Northern Virginia, with its more than 35,000 Vietnamese-Americans, has become a microcosm of this world of refugees. Large numbers from each wave of Vietnamese immigrants have settled here: the first refugees in 1975, the boat people in 1978, the desperate survivors of Communist re-education camps in 1989.

Like so many immigrant stories, the Vietnamese tale has its share of painful chapters. Today, poverty, domestic violence and youth gangs are silent scourges. But the big picture is one of mainstream accomplishment, as over the years strong families shared their salaries, put their faith in hard work and treated success as a matter of honor.

"A Vietnamese friend who was teaching in a university, running a fast-food place and selling insurance was deadly serious when he told me, 'It's very easy to become rich in this country -- all you have to do is work three jobs,'" says Douglas Pike, who heads the Vietnam Center at Texas Tech University.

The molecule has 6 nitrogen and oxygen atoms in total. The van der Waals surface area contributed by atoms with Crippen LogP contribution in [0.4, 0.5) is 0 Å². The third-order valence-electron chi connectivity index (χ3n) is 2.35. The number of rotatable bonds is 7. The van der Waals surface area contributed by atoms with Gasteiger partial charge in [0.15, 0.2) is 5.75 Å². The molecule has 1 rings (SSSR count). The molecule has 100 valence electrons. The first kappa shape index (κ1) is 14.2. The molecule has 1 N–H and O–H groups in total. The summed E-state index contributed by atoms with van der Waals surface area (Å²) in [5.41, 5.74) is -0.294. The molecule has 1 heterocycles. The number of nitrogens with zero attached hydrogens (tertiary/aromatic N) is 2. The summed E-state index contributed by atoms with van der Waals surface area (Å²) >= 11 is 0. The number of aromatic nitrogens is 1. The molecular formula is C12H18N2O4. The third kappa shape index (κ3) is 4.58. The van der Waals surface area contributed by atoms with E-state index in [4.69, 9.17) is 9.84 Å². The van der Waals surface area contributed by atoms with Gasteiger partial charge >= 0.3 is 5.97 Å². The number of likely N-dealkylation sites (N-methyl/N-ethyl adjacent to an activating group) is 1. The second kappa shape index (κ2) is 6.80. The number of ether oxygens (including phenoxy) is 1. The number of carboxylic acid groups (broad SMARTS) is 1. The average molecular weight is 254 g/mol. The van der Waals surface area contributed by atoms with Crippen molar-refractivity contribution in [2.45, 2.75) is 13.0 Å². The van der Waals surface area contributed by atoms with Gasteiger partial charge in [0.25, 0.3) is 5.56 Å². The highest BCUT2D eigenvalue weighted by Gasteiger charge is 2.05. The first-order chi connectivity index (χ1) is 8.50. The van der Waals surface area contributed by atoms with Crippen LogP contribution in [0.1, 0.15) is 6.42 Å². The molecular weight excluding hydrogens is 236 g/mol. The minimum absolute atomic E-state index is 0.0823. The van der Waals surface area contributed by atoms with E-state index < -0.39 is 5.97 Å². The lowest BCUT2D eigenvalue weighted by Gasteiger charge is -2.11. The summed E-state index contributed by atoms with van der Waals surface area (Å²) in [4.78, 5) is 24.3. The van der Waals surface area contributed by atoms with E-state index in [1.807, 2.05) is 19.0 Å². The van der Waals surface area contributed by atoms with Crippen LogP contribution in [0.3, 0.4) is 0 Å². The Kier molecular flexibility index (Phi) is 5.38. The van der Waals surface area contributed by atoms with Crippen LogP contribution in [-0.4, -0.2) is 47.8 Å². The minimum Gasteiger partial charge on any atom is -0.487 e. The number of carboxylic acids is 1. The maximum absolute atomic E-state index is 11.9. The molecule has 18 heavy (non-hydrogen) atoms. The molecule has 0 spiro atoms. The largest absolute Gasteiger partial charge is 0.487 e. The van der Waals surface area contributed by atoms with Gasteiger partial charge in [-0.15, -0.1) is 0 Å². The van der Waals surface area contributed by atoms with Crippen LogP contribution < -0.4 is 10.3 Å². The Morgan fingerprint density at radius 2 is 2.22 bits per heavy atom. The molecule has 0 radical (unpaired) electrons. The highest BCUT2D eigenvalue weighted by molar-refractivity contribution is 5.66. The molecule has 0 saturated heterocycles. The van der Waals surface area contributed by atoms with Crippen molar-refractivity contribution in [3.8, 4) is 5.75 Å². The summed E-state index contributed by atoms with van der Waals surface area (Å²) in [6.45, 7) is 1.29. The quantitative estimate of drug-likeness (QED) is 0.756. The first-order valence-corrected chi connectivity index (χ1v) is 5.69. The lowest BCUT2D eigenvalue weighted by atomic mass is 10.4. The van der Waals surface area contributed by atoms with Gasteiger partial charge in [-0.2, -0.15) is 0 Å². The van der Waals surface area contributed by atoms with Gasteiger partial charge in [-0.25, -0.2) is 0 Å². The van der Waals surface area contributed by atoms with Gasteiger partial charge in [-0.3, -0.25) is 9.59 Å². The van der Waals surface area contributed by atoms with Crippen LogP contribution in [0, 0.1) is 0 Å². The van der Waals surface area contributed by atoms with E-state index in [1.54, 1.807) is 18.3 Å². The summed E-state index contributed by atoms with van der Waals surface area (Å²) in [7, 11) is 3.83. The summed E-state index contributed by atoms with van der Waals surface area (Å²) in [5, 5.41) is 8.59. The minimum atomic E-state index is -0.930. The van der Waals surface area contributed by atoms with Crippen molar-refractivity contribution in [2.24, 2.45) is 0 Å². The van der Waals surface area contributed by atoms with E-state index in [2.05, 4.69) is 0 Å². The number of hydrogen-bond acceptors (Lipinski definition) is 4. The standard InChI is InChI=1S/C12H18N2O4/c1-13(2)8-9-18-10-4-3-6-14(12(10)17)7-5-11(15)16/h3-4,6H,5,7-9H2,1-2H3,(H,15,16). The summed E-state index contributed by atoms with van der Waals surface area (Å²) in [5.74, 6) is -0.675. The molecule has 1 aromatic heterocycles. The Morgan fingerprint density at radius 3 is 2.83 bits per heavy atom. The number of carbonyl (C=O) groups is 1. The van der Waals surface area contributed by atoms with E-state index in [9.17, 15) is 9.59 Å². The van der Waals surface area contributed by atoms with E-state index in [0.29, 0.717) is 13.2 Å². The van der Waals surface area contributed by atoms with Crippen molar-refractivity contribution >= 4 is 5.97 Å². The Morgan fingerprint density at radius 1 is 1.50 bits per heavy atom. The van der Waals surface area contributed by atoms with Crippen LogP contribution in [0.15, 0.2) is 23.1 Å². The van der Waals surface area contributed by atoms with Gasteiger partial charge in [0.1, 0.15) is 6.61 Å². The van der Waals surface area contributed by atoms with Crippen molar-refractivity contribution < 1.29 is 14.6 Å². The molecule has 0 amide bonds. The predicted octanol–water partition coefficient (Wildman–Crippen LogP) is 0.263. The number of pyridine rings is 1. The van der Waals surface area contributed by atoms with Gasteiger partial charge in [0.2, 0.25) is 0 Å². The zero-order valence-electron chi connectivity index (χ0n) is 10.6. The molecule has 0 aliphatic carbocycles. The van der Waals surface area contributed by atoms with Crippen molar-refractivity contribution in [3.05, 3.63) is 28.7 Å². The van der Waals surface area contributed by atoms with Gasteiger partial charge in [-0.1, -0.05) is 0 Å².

"Like a lot of other sociologists, I believe the Vietnamese are the most successful immigrant group that ever came to this country," Pike said.

'Overseas Vietnamese'

Calling themselves "Viet kieu," meaning "overseas Vietnamese," more than half of those who left eventually landed in the United States. There are 1.4 million Vietnamese-Americans in this country. The largest concentration, about 200,000, resides in Orange County, Calif., with the epicenter in the Little Saigon section of Westminster. In addition to Northern Virginia, sizable clusters of Vietnamese can also be found in San Jose, Calif., Houston and San Diego.

Northern Virginia, perhaps because of its proximity to Washington, has long attracted a privileged subset of refugees, many of whom received American or European educations and came here through connections with the U.S. government.